There can be a danger in our church-planting planning that our emphasis is, in practice, only ever external. It’s a bit tongue-in-cheek, but imagine what might have happened at a planting conference near you.
Now when he saw the crowds, he went to the stage and stood behind the podium. His planters came to him, and he began to teach them from his PowerPoint presentation.
“Blessed are the visionaries,
for theirs is the path to activism.
Blessed are those who find a venue,
for they will be comfortable (for a time).
Blessed are those with an action plan,
for they will be able to inspire and lead others.
Blessed are those who hustle and thirst for funding,
for they will not have to hold down two jobs.
Blessed are those who can multi-task,
for they will complete their to-do lists.
Blessed are the sermon preparers,
for they will have something to say at the gathering.
Blessed are those who can plant and plant again,
for they will be speaking at the next conference.
And blessed are those for whom it all comes crashing down,
for, in his kindness, the Lord draws near to them.”
Christ’s Kingdom Starts with the Internal
In contrast to the above, as King Jesus presents his manifesto to his disciples in the Sermon on the Mount (Matt. 5:1–12), it’s all rather low-key and unimpressive. In chapters 1-4, Matthew has painted a picture so far of the powerful, long-awaited Messiah, and yet he opens his mouth and . . . it’s all a little underwhelming.
Rather than big plans of world domination, the strategy of our loving king is grassroots, low-level, and every-day. His focus is on the internal. Rather than practicing their righteousness for the sake of impressing others, he’s much more interested in the hearts of his people.
And yet it strikes me that so much of the church-planting world can be about externals. We’re a people easily impressed by numbers and size and the big picture—all of which may matter at times—and yet can this be to the detriment of, or even at the expense of, the internal?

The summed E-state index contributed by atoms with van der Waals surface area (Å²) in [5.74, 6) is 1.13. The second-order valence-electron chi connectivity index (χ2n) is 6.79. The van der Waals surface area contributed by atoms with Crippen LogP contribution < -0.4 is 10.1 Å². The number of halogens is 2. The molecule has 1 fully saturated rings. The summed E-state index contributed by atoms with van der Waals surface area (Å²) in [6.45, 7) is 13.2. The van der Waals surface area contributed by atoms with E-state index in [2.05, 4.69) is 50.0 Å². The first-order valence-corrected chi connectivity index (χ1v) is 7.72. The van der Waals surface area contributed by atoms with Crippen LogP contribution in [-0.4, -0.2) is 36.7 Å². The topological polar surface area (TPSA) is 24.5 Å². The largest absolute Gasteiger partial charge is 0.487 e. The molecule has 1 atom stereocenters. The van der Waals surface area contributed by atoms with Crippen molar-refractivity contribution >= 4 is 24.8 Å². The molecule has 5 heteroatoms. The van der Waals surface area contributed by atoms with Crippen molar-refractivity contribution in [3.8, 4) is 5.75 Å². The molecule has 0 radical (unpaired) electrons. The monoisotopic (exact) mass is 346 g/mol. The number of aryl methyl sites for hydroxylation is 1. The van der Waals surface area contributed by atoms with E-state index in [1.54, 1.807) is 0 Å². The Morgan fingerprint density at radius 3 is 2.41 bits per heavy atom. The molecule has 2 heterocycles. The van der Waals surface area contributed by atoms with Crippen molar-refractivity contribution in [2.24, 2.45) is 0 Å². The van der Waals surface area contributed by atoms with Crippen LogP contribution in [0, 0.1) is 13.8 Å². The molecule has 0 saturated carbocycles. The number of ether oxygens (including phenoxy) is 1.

How can we be a people who, like Jesus, care more about hearts? More about character than competence? More about what’s really going on inside, rather than the images we project on the outside?How can we be a people who, like Jesus, care more about hearts? More about character than competence? More about what’s really going on inside, rather than the images we project on the outside? Click To Tweet
The Real Beatitudes
The Beatitudes might be a brilliant place to start—not the fake ones up above that we easily veer into—but the actual ones from Jesus. Notice his emphasis on the internal; indeed, notice how the kingdom reflects the posture and emphasis of the king.
Jesus describes a people characterized by humble confidence—rooted in a poverty of spirit that is vulnerable, open, and honest about our weakness—that we simply can’t do it on our own. We need him. And with that, a mourning over the brokenness of the world and, indeed, our own lives, which leads to a meekness in how we treat one another. At this point, it’s as if we’re aware of our spiritual bankruptcy in the heart of the valley, and in that place, we hunger and thirst for a righteousness that only Christ can bestow upon us and fill us with. Jesus describes a people characterized by humble confidence—rooted in a poverty of spirit that is vulnerable, open, and honest about our weakness—that we simply can’t do it on our own. We need him. Click To Tweet
And so, faced with our inadequacy and inability and filled by his grace, how could we not be merciful with others? How could we not long for our own purity of heart within? And the fruit of this kind of spirituality? Peace-making as we seek to live a life of grace alongside others, knowing that many won’t thank us for it. Probably our own testimony, but also the testimony as we read in the New Testament, is that the people of God are often not thanked for their difference. Being different often means facing difficulties.
The Importance of Both/And
What does this all mean for us as planters and pastors? It doesn’t mean that we don’t need strategy and vision, activity and externals. It doesn’t mean that we don’t dream big dreams and pray that God would use us to plant churches in places where Jesus is not yet known. The forgotten areas characterized by the least, the last, and the lost. The vision that Jesus paints in the Sermon on the Mount is not something that any of us as followers get to opt out of–particularly those in leadership. Click To Tweet
But perhaps it does mean that we don’t need those things at the expense of the internals. The vision that Jesus paints in the Sermon on the Mount is not something that any of us as followers get to opt out of–particularly those in leadership. It’s just the basic Christian life.
If Jesus’s manifesto to change the world through his kingdom was primarily about transformed lives, let’s not so focus on the big picture vision and strategy that we lose sight of the little. It’s not either/or; it’s both/and. It’s humble confidence.